Corporate Banner
Satellite Banner
Technology
Networks
Scientific Communities
 
Become a Member | Sign in
Home>News>This Article
  News
Return

Tension on Gut Muscles Induces Cell Invasion in Zebrafish Intestine

Published: Wednesday, September 12, 2012
Last Updated: Wednesday, September 12, 2012
Bookmark and Share
Study finds this effect mimics cancer metastasis.

The stiffness of breast tissue is increasingly recognized as an important factor explaining the onset of breast cancer. Stiffening induces molecular changes that promote cancerous behavior in cells. Bioengineering studies have found that breast cancer cells grown on a 3-D gel have enhanced cell replication and decreased organization as rigidity increases. These signals are probably coordinated by surface proteins that communicate with connective tissue, to regulate cell replication, death, and movement. However, very little is known about how stiffness or other physical characteristics of tissues contributes to cancer behavior in living animals.

Towards a better understanding of how tissue stiffness drives cancer, in a new paper published in PLoS Bio this week, Michael Pack, MD, associate professor of Medicine, Perelman School of Medicine, University of Pennsylvania, and colleagues, show that epithelial cells lining the intestine of zebrafish that carry an activating mutation of the smooth muscle myosin gene form protrusions called invadopodia that allow the cells to invade surrounding connective tissue. The epithelial cell protrusions form in response to non-regulated contractions in the surrounding smooth muscle cells. These contractions generate oxidative stress in the epithelial cells, which has been linked to invadopodia formation in human cancer cells. The zebrafish mutant is a novel living model to study how physical characteristics of a tissue can induce cells to invade surrounding tissues, the first step in cancer metastasis.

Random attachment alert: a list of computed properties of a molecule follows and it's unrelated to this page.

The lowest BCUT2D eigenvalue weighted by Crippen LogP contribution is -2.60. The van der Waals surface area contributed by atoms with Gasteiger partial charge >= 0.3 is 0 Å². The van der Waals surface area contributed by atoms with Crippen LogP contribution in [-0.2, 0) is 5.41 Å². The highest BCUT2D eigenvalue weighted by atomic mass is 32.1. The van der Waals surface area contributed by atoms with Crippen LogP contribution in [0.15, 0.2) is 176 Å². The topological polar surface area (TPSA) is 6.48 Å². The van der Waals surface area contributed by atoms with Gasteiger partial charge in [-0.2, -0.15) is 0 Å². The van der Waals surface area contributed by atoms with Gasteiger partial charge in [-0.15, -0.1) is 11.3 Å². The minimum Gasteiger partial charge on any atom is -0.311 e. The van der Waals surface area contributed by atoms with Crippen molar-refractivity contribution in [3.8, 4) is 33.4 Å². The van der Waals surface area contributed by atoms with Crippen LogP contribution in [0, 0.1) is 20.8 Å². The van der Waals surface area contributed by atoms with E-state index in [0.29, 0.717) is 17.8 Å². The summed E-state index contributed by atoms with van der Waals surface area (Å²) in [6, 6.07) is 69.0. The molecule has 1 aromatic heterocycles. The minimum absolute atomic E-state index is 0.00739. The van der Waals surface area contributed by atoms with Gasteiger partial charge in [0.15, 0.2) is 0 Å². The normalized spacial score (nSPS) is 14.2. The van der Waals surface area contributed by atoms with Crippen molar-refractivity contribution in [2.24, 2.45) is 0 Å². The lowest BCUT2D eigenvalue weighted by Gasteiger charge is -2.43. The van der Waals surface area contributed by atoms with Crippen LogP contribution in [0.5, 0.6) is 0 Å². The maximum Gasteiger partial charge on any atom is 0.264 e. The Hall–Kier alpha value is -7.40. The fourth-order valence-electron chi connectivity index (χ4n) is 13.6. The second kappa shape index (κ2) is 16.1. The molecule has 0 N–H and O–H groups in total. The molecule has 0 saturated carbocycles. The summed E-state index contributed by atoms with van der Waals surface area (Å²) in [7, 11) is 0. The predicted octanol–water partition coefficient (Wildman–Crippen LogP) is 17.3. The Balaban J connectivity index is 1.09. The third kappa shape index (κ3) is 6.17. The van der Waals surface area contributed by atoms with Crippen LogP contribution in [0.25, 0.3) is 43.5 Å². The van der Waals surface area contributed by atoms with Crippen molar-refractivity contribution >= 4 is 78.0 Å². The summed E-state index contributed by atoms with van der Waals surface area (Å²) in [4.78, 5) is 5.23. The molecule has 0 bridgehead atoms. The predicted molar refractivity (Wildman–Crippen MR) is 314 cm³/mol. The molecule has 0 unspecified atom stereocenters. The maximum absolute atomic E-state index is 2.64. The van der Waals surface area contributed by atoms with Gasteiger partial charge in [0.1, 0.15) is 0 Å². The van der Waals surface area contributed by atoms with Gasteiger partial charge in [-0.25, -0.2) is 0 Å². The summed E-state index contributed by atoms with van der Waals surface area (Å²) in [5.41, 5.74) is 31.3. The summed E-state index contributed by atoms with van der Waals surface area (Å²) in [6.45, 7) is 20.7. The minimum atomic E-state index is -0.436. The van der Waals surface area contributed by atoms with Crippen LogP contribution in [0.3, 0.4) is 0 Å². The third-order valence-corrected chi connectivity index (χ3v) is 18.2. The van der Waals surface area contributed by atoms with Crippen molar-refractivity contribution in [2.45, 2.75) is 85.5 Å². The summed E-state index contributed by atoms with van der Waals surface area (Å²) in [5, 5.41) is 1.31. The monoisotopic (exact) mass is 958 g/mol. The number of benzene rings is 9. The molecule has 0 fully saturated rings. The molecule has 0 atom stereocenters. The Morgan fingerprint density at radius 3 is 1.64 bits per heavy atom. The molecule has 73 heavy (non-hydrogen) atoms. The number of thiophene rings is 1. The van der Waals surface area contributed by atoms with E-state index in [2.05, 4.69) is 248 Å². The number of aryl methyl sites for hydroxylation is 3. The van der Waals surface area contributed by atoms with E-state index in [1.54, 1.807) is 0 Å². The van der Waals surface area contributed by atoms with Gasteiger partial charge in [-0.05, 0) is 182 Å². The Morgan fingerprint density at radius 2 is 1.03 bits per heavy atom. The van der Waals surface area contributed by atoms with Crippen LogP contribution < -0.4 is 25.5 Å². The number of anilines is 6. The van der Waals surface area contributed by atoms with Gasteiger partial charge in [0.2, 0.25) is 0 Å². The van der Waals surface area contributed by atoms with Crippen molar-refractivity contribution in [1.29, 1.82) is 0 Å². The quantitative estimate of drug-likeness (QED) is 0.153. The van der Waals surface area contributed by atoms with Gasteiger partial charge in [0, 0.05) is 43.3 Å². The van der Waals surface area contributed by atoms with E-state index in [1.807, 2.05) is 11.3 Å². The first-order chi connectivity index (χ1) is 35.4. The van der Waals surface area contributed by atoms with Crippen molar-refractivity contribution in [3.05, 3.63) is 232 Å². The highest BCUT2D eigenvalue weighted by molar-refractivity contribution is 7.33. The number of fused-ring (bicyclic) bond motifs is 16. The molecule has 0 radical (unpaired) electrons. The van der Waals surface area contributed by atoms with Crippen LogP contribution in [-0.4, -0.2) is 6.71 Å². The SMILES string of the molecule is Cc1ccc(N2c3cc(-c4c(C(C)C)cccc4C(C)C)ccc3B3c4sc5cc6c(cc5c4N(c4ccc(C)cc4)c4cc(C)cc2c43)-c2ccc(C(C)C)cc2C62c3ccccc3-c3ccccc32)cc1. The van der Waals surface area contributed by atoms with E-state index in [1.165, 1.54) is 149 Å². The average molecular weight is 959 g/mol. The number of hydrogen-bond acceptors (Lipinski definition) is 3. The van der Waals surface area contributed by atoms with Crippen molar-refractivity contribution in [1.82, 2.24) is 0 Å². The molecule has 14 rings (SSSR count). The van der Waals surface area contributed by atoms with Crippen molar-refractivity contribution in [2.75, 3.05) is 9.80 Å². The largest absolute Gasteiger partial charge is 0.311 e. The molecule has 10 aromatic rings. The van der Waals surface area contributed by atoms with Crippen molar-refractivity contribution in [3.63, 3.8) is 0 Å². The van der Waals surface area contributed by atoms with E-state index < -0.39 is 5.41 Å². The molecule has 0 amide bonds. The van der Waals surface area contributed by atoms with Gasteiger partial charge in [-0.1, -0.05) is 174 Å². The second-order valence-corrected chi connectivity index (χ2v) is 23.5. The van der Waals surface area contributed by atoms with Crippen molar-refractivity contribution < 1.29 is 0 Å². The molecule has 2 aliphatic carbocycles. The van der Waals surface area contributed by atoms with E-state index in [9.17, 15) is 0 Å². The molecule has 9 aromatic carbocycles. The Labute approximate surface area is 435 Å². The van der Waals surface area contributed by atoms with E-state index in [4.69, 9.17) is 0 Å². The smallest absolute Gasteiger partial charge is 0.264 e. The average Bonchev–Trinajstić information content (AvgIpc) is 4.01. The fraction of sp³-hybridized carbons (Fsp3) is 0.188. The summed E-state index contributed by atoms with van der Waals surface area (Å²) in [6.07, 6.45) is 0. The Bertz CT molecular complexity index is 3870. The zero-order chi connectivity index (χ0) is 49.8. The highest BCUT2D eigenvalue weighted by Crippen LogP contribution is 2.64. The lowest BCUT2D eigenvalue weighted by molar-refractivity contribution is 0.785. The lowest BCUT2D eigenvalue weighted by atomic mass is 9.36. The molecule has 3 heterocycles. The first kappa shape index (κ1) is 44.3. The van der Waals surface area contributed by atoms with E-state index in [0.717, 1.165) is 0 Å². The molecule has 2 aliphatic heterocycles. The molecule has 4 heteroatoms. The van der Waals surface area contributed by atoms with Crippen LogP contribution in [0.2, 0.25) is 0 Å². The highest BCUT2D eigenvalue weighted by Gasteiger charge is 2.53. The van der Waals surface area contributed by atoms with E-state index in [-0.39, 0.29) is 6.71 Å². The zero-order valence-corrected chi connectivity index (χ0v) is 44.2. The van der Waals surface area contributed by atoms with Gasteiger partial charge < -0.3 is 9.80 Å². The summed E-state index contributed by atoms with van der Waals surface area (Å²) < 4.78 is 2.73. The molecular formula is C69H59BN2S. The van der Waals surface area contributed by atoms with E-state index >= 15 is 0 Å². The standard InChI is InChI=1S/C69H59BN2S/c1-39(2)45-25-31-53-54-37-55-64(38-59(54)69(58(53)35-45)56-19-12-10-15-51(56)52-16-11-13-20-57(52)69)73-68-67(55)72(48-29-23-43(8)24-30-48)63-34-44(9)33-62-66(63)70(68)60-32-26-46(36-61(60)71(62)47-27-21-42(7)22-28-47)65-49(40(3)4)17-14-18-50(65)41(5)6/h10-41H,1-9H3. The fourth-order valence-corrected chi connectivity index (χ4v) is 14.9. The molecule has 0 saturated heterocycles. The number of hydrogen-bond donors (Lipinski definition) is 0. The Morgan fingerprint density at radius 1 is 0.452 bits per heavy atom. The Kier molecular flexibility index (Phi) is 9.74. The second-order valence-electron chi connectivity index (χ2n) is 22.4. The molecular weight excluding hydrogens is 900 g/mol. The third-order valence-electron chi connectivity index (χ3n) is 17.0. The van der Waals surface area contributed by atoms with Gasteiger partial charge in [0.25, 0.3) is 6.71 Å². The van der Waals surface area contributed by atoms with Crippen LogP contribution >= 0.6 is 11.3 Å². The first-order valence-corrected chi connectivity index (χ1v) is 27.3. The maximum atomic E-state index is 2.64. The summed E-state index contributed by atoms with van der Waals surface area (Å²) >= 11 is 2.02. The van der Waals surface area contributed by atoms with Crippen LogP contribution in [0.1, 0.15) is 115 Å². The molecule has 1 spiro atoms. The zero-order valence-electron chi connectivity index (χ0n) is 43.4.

Epithelial cells of the digestive tract and many other organs are separated from their underlying connective tissue cells by a thin layer of extracellular matrix called the basement membrane. During cell invasion, epithelial cells breach the basement membrane and invade the adjacent connective tissue where the organ's blood vessels and lymphatic channels are located. Invasive cancer cells that are able to enter the blood vessels or lymphatics can migrate to distant tissues thus forming satellite tumors known as metastases.

An important question in cancer research is how invasive cells in living animals correctly localize the enzymes that degrade basement membrane proteins. Investigators have known for some time that many types of cancer cells accomplish this by forming specialized protrusions. It is not known, however, whether these invadopodia are required for cell invasion in living animals or what triggers their formation.